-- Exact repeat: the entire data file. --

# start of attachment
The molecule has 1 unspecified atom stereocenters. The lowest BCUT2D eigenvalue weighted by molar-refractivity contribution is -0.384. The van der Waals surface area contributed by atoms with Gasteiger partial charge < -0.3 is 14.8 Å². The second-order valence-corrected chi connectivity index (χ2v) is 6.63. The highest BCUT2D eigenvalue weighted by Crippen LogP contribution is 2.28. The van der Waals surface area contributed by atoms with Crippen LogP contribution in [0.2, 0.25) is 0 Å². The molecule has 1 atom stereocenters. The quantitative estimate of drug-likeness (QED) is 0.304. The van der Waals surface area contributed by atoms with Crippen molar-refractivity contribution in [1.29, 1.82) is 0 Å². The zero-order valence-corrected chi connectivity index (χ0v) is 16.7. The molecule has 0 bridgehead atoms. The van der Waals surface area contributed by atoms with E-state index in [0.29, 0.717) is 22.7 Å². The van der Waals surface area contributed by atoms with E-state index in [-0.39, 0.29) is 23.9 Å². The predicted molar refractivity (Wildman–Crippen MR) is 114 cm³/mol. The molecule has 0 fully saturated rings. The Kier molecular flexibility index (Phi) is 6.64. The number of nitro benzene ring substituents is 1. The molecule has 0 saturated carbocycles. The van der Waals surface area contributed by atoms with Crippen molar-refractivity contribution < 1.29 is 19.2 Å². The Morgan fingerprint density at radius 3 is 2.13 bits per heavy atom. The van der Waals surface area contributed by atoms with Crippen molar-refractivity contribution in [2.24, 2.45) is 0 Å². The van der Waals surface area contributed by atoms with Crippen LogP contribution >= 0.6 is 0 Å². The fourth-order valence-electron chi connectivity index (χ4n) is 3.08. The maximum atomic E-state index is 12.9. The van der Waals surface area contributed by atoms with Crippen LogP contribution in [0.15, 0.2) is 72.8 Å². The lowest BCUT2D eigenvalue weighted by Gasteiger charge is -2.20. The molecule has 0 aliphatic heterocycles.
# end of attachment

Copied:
The molecule has 1 unspecified atom stereocenters. The lowest BCUT2D eigenvalue weighted by molar-refractivity contribution is -0.384. The van der Waals surface area contributed by atoms with Gasteiger partial charge < -0.3 is 14.8 Å². The second-order valence-corrected chi connectivity index (χ2v) is 6.63. The highest BCUT2D eigenvalue weighted by Crippen LogP contribution is 2.28. The van der Waals surface area contributed by atoms with Crippen LogP contribution in [0.2, 0.25) is 0 Å². The molecule has 1 atom stereocenters. The quantitative estimate of drug-likeness (QED) is 0.304. The van der Waals surface area contributed by atoms with Crippen molar-refractivity contribution in [1.29, 1.82) is 0 Å². The zero-order valence-corrected chi connectivity index (χ0v) is 16.7. The molecule has 0 bridgehead atoms. The van der Waals surface area contributed by atoms with E-state index in [0.29, 0.717) is 22.7 Å². The van der Waals surface area contributed by atoms with E-state index in [-0.39, 0.29) is 23.9 Å². The predicted molar refractivity (Wildman–Crippen MR) is 114 cm³/mol. The molecule has 0 fully saturated rings. The Kier molecular flexibility index (Phi) is 6.64. The number of nitro benzene ring substituents is 1. The molecule has 0 saturated carbocycles. The van der Waals surface area contributed by atoms with Crippen molar-refractivity contribution < 1.29 is 19.2 Å². The Morgan fingerprint density at radius 3 is 2.13 bits per heavy atom. The van der Waals surface area contributed by atoms with Crippen molar-refractivity contribution in [2.24, 2.45) is 0 Å². The van der Waals surface area contributed by atoms with Crippen LogP contribution >= 0.6 is 0 Å². The fourth-order valence-electron chi connectivity index (χ4n) is 3.08. The maximum atomic E-state index is 12.9. The van der Waals surface area contributed by atoms with Crippen LogP contribution in [0.15, 0.2) is 72.8 Å². The lowest BCUT2D eigenvalue weighted by Gasteiger charge is -2.20. The molecule has 0 aliphatic heterocycles.